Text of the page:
Equitisation is a strategy designed to boost returns. It does this by reducing the drag on performance caused by having unnecessary cash in a portfolio – simple but often overlooked.
Having carefully designed a strategy suited to the needs of their fund, many trustees fail to see it implemented efficiently. Over time, small pockets of cash build up in nooks and crannies around the portfolio. (This is different from the cash allocation specified by the trustees in their asset allocation decision.) These small pockets of cash do not earn the returns the trustees need to meet their objectives, causing ‘cash drag’. By finding ways to limit these unintended cash holdings, and by ‘equitising’ any that cannot be avoided, the fund will earn a return much closer to the return deserved by the underlying investment strategy.
Most equitisation strategies are conceptually simple. They operate by monitoring the level of unintended cash that has built up in a portfolio, and by buying futures contracts (or some similar derivative instrument) sufficient to ensure the cash plus the futures contracts performs exactly like the underlying market in which the cash is supposed to be invested. So when the market rises sharply your portfolio is not left behind, slowed by the cash holdings that have built up.
In practice, of course, the process can get quite complex. So long as the portfolio is never leveraged, practitioners often use quite sophisticated derivatives techniques to cover the cash holdings as cheaply as possible. That coverage can extend to multiple equity markets as well as some fixed interest markets. Keeping a continuous track of the cash levels in a portfolio comprised of different fund managers pursuing a variety of strategies is also challenging. Professional fund managers, including the more proficient ‘manager of manager’ firms, commit serious resources to fine-tuning this aspect of their operations.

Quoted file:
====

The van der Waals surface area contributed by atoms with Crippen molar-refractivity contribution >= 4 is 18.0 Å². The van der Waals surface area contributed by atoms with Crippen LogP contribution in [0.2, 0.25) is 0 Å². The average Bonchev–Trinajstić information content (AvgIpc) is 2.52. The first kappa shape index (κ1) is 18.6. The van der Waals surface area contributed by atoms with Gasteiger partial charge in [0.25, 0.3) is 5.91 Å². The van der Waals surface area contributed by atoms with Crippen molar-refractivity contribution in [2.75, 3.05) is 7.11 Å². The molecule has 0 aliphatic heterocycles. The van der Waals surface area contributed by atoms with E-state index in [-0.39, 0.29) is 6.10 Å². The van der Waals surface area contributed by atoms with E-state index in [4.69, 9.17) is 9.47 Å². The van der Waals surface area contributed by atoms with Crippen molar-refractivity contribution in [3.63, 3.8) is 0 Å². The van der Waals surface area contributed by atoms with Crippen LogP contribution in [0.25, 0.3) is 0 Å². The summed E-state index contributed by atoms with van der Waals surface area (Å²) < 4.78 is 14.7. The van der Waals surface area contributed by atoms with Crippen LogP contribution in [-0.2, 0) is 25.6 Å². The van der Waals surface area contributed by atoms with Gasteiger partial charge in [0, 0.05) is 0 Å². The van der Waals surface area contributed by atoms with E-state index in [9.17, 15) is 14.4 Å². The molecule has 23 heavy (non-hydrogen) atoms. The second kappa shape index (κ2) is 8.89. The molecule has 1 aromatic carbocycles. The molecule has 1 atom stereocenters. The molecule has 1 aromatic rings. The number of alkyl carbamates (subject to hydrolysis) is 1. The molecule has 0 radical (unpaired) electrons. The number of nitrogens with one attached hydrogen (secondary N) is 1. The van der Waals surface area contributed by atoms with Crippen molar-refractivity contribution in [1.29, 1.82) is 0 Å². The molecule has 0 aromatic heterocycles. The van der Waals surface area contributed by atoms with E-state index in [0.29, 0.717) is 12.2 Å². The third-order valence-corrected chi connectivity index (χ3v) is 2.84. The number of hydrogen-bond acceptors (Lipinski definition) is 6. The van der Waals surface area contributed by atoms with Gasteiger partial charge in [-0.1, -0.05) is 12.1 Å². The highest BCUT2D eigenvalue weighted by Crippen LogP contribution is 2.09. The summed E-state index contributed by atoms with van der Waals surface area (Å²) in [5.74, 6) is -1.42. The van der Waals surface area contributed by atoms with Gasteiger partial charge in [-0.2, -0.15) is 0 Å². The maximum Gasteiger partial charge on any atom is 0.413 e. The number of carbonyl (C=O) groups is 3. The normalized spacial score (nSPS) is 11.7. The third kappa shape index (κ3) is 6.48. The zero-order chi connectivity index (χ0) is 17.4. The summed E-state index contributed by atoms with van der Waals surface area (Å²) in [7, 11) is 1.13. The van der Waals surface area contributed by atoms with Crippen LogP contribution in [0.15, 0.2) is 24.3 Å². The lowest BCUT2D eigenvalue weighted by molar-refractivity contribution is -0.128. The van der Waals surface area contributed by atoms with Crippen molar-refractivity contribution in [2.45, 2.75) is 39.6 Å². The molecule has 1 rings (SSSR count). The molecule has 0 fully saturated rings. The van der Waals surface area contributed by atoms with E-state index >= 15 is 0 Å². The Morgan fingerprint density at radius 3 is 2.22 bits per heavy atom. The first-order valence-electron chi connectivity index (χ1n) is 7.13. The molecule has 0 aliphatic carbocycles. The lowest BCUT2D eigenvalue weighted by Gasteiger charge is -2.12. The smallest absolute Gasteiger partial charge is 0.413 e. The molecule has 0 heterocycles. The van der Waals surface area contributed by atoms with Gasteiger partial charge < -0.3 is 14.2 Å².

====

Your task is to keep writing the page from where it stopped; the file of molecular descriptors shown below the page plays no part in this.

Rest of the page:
Cash drag is not just an academic peccadillo. The performance erosion from cash drag can be disconcertingly large. Consider a simple example. Suppose a fund allows as little as 4% of its portfolio to build up as cash in various nooks and crannies. (Many funds would find this to be a low estimate, given most of their fund managers alone probably maintain between 2% and 5% in cash on their behalf.) Assuming a long-term performance differential of 5–6% between cash and shares, the cash drag will ‘cost’ the fund over 0.2% per annum, or over £500,000 a year for a fund of £250m.
Unfortunately cash drag is insidious. It can arise in many ways to surprise the inadvertent. Common examples include where cash accumulates from uninvested contributions, or from dividends not yet reinvested, or where managers build up temporary liquidity buffers in anticipation of cash outflows. In these cases the trustees or their managers are hopefully deliberately balancing between the cost of investing (or disinvesting) immediately and the opportunity cost that is cash drag. Equitising the cash in the interim makes sense here since it reduces the opportunity cost and hence gives you more time. In numerous other cases, though, trustees simply are not aware of the extent of the cash build-up in their portfolios.
A variation on this scenario arises where there is a gap when a fund moves from one manager to another. Larger amounts are typically involved, albeit over a shorter period. Faced with this challenge, many funds have opted to employ a specialist ‘transition manager’ to assist in moving the money seamlessly from one manager to another. In such a case, equitising the cash balances continuously through the transition would be a key part of the service.
Few trustees have the resources or infrastructure to run a full equitisation programme over their fund. That’s one of the reasons that ‘manager of manager’ arrangements have become popular in some quarters. However, there are some things you can do:
q Make sure your mandates specify that all accounts are fully invested;
q Ensure that your SIPs permit use of specified derivatives for the purpose of equitising cash holdings (but not leveraging);
q Co-ordinate cash-flows into and out of the fund to minimise the cash holdings through time;
q Monitor all cash holdings carefully, and calculate the aggregate level of cash across the whole portfolio;
q Ensure there are no gaps during any manager transitions you need to make.
M Scott Donald is director of research, and Adrian Jackson is director of transaction services at Frank Russell Company